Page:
US Congress Agrees To Extend Series Of Trade Preferences
In one of its final acts, the outgoing 109th US Congress narrowly passed a bill containing a raft of trade preferences and other commercial measures long pursued by the Bush administration. Support from both Republicans and Democrats was essential to securing passage of the bill.
The legislation extended the Generalised System of Preferences, which accords duty-free access to certain goods from over 100 developing nations, and prolonged specific trade preference schemes for Andean nations and sub-Saharan Africa. It also normalised trade relations with Vietnam.
Andean preferences extended, with a caveat
Unilateral trade preferences for Peru, Colombia, Bolivia, and Ecuador under the Andean Trade Promotion and Drug Eradication Act (ATPDEA), scheduled to expire at the end of 2006, were extended for an extra six months. This will be followed by a further six months for countries that approve free trade agreements (FTAs) with the US.
Andean exporters had warned that letting the preferences lapse, with the consequent reintroduction of tariffs, could have cost hundreds of thousands of jobs in the region. Although the extension will save jobs, they say that the uncertainty surrounding the future of the preferences will not encourage new investment.
Colombia and Peru have already concluded FTA negotiations with Washington, and thus appear likely to benefit from the additional six-month period. However, whether these accords will secure Congressional approval in the US remains uncertain. The Democrats, who will take control of Congress in January, have threatened to vote against the FTAs unless they are modified to include new provisions on labour standards (see BRIDGES Weekly, 29 November 2006).
The US has not concluded an FTA with either Ecuador or Bolivia has . Negotiations with the former got bogged down amidst disagreements on several issues, including the treatment of US investors. Talks with the latter never got off the ground. The two countries thus stand to lose duty-free access to the US market on 1 July.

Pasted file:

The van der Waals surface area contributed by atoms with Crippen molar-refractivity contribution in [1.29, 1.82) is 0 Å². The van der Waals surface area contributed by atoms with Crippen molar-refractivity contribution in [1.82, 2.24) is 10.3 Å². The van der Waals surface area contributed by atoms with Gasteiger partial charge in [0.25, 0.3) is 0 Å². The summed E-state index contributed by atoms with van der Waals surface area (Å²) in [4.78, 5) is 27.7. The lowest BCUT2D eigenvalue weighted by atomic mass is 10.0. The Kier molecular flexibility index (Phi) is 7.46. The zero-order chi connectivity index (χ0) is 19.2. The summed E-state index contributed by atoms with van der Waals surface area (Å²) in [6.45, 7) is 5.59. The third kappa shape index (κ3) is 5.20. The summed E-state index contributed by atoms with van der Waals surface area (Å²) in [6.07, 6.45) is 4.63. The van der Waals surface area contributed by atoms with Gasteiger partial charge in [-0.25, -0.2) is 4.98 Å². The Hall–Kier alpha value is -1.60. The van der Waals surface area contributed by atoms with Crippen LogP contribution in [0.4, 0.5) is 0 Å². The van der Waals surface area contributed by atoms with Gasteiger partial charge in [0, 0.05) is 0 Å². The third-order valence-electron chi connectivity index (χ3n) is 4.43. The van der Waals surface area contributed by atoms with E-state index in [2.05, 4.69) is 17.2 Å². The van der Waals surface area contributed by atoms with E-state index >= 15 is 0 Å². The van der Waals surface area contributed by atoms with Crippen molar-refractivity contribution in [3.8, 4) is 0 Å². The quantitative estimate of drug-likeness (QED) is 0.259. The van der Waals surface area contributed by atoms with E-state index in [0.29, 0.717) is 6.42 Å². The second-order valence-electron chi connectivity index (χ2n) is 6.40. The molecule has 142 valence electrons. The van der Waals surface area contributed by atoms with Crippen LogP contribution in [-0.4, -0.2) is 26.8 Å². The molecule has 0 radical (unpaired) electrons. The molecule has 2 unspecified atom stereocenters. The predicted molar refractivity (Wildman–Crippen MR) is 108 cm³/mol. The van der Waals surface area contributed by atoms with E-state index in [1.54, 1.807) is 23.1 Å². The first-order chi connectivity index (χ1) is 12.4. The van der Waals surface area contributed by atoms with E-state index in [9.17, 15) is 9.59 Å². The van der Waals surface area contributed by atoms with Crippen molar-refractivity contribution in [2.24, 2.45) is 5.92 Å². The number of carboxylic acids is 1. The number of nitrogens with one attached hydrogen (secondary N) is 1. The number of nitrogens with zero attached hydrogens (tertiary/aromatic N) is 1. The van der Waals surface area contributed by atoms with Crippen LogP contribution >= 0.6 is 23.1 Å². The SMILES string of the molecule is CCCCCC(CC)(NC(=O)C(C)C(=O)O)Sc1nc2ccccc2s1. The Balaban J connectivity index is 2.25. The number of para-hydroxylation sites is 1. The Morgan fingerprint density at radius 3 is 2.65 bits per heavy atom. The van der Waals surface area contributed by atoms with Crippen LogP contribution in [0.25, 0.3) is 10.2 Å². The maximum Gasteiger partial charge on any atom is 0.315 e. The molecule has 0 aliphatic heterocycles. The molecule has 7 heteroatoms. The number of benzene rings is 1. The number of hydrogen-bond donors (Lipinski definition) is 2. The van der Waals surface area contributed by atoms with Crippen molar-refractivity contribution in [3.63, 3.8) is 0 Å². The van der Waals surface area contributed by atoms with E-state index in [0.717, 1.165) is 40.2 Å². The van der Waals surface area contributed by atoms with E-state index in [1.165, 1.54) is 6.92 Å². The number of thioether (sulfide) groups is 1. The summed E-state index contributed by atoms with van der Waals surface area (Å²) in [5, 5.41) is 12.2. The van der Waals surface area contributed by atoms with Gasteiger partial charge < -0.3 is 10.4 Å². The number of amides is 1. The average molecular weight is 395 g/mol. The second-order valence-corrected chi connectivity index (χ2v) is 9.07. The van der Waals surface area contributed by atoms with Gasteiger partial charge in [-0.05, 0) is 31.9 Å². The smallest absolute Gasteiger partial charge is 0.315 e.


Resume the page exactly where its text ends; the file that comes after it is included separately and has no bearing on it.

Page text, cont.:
The Bush administration had wanted the preferences prolonged for all four Andean countries. One trade observer suggested that it was unlikely that Washington would move quickly to reimpose tariffs on exports from Ecuador and Bolivia, noting that doing so would have substantial negative effects on those countries.
The bill enhanced the ability of African clothing manufacturers to use raw materials from third countries and still benefit from preferential access to the US market under the African Growth and Opportunity Act (AGOA).
The reforms to the US' trade preference system for sub-Saharan African countries, called the AGOA Investment Incentive Act of 2006, aim to aid African textile producers who have suffered job losses as a result of Chinese competition since the end of quotas on textile and clothing trade in 2005.
The act extends through 2012 an exemption that allows least-developed country (LDC) clothing manufacturers to use raw materials from third countries to manufacture the clothing which they export to the US under AGOA.
Another provision encourages African clothing producers to use fabric from other African countries when available, by denying them duty-free access if they fail to do so.
In an attempt to help countries like Lesotho regain factory jobs in the textile industry, the US will now grant duty-free access under AGOA to non-apparel textile products manufactured in sub-Saharan African LDCs, so long as they use materials from other least-developed countries.